As RJCP began during the second half of 2013, the Abbott Coalition Government won office in Canberra. With RJCP being a Gillard Labor Government creation, the new government was not always supportive. It did, however, include RJCP in an election promise to move ‘Indigenous programmes to the Department of the Prime Minister and Cabinet’ (Loughnane 2013: 2). Strictly speaking, this was not necessary, since RJCP covered all people in remote areas, not just the Indigenous. RJCP was clearly seen by the incoming Abbott Government as a very important program for remote Indigenous people, which it wanted centrally located in its new Indigenous affairs administrative arrangements.
Two years on, the Abbott Coalition Government had reworked the activity and funding model for RJCP. From July 2015, CDEP wages ceased and all participants became social security income support recipients who were asked to undertake up to 25 hours per week of work-like activity. This confirmed the reframing of RJCP participants as unemployed job seekers doing required activities in return for income support. However, the Abbott Government also renamed the new arrangements from July 2015 the Community Development Programme (CDP), which is bound to cause confusion and perhaps lead some to think that there is movement back towards an employment and wages-based program. This is not the case.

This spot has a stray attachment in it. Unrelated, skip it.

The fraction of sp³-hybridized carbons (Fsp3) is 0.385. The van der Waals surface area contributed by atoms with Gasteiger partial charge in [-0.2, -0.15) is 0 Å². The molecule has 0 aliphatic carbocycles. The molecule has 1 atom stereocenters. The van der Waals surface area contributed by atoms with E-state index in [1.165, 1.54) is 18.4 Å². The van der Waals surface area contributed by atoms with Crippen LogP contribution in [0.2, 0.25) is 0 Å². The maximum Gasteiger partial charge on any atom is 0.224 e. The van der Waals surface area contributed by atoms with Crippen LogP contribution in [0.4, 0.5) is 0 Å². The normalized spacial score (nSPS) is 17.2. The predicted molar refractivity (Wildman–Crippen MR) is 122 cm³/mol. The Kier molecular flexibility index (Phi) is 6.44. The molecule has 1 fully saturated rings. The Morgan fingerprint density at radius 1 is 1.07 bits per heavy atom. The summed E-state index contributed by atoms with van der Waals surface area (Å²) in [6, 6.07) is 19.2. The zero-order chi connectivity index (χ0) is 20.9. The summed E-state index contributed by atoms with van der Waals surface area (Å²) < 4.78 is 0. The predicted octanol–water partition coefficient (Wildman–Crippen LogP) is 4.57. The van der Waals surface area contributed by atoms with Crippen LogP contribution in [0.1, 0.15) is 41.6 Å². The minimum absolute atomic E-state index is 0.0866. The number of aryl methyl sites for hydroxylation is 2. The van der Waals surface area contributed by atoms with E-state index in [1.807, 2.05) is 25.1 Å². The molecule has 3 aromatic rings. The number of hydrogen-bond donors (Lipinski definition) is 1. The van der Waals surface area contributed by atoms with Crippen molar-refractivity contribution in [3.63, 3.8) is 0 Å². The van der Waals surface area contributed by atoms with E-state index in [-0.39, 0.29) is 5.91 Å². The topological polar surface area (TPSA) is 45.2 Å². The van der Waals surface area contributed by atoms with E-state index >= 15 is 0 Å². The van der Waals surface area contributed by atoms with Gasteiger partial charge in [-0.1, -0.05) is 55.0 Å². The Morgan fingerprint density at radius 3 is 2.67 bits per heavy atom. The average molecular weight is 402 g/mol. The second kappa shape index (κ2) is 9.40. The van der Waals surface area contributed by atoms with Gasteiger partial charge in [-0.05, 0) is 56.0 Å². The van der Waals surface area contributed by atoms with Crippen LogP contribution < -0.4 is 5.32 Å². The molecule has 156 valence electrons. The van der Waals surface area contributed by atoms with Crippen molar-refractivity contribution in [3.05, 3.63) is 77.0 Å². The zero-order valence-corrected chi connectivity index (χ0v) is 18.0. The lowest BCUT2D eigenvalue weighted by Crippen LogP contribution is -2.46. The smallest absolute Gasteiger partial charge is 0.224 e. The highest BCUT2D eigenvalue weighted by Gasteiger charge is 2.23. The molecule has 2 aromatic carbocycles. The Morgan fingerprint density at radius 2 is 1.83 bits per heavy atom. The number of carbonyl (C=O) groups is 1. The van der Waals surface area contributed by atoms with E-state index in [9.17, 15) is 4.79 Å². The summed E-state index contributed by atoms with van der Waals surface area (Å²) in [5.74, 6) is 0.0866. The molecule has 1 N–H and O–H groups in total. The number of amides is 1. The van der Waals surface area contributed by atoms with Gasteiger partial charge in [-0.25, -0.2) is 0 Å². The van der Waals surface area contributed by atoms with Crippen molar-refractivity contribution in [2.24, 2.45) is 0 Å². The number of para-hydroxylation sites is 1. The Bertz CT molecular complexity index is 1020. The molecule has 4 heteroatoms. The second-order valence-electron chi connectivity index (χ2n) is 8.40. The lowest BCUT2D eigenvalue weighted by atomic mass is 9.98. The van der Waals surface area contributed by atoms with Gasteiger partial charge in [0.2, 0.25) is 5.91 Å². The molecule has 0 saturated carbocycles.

The story of CDEP’s fall from favour suggests, on my reading, three conclusions. The first is that the framing of government programs is very powerful. The second is that reviews of government programs almost always change them. The third is that administrative arrangements within government are as important as politicians in changing the framing of programs (Sanders 2012). It is through reframing, predominantly within government, that a program designed as a solution to a policy problem can, three decades later, be cast as part of that problem. This accords with a large recent literature on the power of framing within public policy (Fischer 2003).